For more information, please contact tdosremedios@strategiesforchildren.org

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Photo: Caroline Silber for Strategies for Children

Photo: Caroline Silber for Strategies for Children

“Four year olds are citizens, not potential citizens, not citizens in training, but citizens, with rights and obligations like all citizens,” Ben Mardell and his co-authors write in a 2010 paper called, – “The Rights of Children: Policies to Best Serve Three, Four and Five Year Olds in Public Schools.”

“Children must be recognized not just as growing unfinished beings,” the report says, “but also as true thinkers and doers, as active participants in their education”.

“We have to see children as more than cute,” Mardell, a professor of early childhood education at Lesley University, explained in a recent interview. They are cute, he quickly adds, but more importantly, they are citizens of their classrooms, their schools, and of the larger community.

As citizens, children have rights – not only to health care, food and protection from abuse, but also the right to participate in decisions that affect them. They can’t vote or serve or juries, Mardell notes, but ask children about parks or classroom rules, and they have interesting things to say.

“Kids are researchers with hypotheses,” Mardell says. They have powerful thoughts and ideas that they are constantly testing. “I see them as part of the research team.” (more…)

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Photo: Strategies for Children

Photo: Strategies for Children

Here are some recent tweets from the early education Twittersphere. Follow us @EarlyEd4All.

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The National Women’s Law Center’s take on how President Obama’s preschool plan could work.

NWLC ‏@nwlc
Our new report: the President’s plan would provide #earlyed for millions of children & reduce smoking. http://ow.ly/pcpQq #smarthealthy

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Bad federal budget news for preschool programs.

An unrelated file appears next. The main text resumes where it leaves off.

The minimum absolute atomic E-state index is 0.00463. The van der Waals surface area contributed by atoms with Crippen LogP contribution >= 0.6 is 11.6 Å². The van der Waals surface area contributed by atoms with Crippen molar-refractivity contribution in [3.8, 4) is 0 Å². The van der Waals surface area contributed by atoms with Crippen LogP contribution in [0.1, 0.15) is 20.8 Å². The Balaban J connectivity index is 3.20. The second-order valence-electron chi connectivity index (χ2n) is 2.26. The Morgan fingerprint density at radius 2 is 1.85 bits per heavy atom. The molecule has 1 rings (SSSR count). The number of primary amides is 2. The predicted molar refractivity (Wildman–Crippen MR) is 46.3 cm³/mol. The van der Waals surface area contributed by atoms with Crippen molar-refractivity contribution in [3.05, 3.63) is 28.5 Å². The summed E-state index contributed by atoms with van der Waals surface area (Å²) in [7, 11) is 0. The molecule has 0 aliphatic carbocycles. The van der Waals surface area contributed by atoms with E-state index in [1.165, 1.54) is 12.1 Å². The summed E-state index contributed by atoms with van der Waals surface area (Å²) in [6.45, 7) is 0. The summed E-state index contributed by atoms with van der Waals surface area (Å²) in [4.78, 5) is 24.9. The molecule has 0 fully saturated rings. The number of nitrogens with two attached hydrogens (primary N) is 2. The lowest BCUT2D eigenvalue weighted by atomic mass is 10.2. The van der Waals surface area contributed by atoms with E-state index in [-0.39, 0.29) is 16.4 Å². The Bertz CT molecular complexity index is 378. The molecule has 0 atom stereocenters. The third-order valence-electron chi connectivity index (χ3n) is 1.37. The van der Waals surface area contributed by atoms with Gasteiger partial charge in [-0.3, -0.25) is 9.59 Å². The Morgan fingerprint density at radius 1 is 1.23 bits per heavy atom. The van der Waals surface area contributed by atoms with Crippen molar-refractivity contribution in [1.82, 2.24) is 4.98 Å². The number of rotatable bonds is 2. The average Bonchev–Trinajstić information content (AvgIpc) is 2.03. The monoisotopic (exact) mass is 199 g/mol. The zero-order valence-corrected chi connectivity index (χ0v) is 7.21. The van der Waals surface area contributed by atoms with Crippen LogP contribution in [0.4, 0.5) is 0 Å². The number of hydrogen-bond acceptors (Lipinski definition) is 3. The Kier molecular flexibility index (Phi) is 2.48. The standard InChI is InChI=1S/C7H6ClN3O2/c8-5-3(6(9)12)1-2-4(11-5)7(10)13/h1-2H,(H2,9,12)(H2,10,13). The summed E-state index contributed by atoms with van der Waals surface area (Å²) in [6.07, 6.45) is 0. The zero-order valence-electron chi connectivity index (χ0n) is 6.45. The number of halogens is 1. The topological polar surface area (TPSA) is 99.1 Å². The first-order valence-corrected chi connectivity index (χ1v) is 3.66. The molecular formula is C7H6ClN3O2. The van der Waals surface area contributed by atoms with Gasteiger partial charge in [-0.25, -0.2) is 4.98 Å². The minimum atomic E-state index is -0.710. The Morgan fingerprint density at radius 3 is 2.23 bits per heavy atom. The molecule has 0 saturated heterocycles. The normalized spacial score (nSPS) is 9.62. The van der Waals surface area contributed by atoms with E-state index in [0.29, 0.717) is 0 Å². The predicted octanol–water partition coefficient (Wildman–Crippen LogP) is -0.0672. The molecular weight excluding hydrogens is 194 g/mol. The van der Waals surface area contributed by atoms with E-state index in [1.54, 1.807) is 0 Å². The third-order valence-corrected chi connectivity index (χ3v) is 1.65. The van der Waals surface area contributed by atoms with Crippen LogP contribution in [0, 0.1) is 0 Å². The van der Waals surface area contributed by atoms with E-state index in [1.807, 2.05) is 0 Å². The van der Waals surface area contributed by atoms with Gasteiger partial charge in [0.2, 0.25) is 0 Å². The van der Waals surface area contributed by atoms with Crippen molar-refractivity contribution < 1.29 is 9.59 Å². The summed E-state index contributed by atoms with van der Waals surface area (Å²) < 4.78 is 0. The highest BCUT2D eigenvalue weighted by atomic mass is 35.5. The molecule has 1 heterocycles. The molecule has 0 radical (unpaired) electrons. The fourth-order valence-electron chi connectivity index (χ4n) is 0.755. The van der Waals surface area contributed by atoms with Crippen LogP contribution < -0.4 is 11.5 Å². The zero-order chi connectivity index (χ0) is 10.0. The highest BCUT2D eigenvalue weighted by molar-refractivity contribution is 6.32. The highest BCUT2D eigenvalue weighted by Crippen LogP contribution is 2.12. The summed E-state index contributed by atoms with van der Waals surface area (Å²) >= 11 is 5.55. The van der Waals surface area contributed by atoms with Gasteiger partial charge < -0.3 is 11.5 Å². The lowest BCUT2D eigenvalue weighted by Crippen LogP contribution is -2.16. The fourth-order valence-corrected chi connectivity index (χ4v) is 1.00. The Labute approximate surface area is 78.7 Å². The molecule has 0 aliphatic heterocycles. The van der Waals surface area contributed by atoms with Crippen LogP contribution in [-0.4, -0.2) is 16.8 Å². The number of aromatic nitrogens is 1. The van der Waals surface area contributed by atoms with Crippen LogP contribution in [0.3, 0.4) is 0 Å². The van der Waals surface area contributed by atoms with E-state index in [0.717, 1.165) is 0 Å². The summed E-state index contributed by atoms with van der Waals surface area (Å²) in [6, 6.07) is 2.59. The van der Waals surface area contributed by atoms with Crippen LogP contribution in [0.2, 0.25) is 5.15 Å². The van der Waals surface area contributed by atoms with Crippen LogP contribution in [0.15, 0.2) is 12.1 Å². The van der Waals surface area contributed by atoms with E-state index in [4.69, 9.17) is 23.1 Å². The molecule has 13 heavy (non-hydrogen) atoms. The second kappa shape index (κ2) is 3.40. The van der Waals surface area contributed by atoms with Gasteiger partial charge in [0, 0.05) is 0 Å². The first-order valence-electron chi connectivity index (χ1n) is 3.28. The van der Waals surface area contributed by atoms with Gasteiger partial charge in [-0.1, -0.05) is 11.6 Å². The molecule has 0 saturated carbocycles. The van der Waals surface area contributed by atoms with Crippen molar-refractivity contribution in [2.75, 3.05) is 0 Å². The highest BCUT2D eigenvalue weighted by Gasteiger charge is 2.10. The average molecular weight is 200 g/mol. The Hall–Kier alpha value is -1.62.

NAEYC ‏@NAEYC
“MT @TheAtlantic : Preschoolers, sequestered: How budget cuts affect #earlyed funding http://theatln.tc/19xwjt4 ” #ece

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What are the best books to read to children? Here’s a list of 50 choices.

PragmaticMom ‏@pragmaticmom
50 Books Every Parent Should Read to Their Child http://www.sulia.com/c/kid-lit/f/1a2077fb-afbe-44a1-999f-581ab2c118fa/?source=twitter

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Addressing diversity in preschool programs.

Early Edge CA ‏@EarlyEdgeCA
White House Summit Addresses Lack of Hispanics in Preschool via @EarlyYearsEW http://bit.ly/19oMjMI #earlyed

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A collection of early childhood education stories from parents, teachers and community leaders around the country.

NAEYC ‏@NAEYC
You sent in your #ece stories and here they are! Thanks to all that participated. http://bit.ly/1evImgu #earlyed

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How often do you get to see members of Congress play a giant game of Chutes and Ladders? #importanceofplay

NCFL ‏@NCFLiteracy
Over life-sized game of chutes & ladders, parents talked to Congress members on need for #earlychildhood #education http://ow.ly/p27gH

Early Edge CA ‏@EarlyEdgeCA
Check out @MomsRising’s photo album from today’s #EarlyEd Chutes & Ladders game with Congressmembers and families! http://fb.me/2kKBjuGnU

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Photo: Strategies for Children

Photo: Strategies for Children

Here are some recent tweets from the early education Twittersphere. Follow us @EarlyEd4All 

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California organizations urge Congress to meet the needs of dual language learners.

Early Edge CA ‏@EarlyEdgeCA 27 orgs & researchers sent Congress this letter on Dual Language Learner standards as part of an #earlyed plan http://bit.ly/1aZcnEs  @NCLR

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Classroom assessment advice for infant and toddler teachers from Head Start.

 Office of Head Start ‏@HeadStartgov Use these 3 methods for recording infant & toddler observations to inform your assessments: http://1.usa.gov/14d2PQa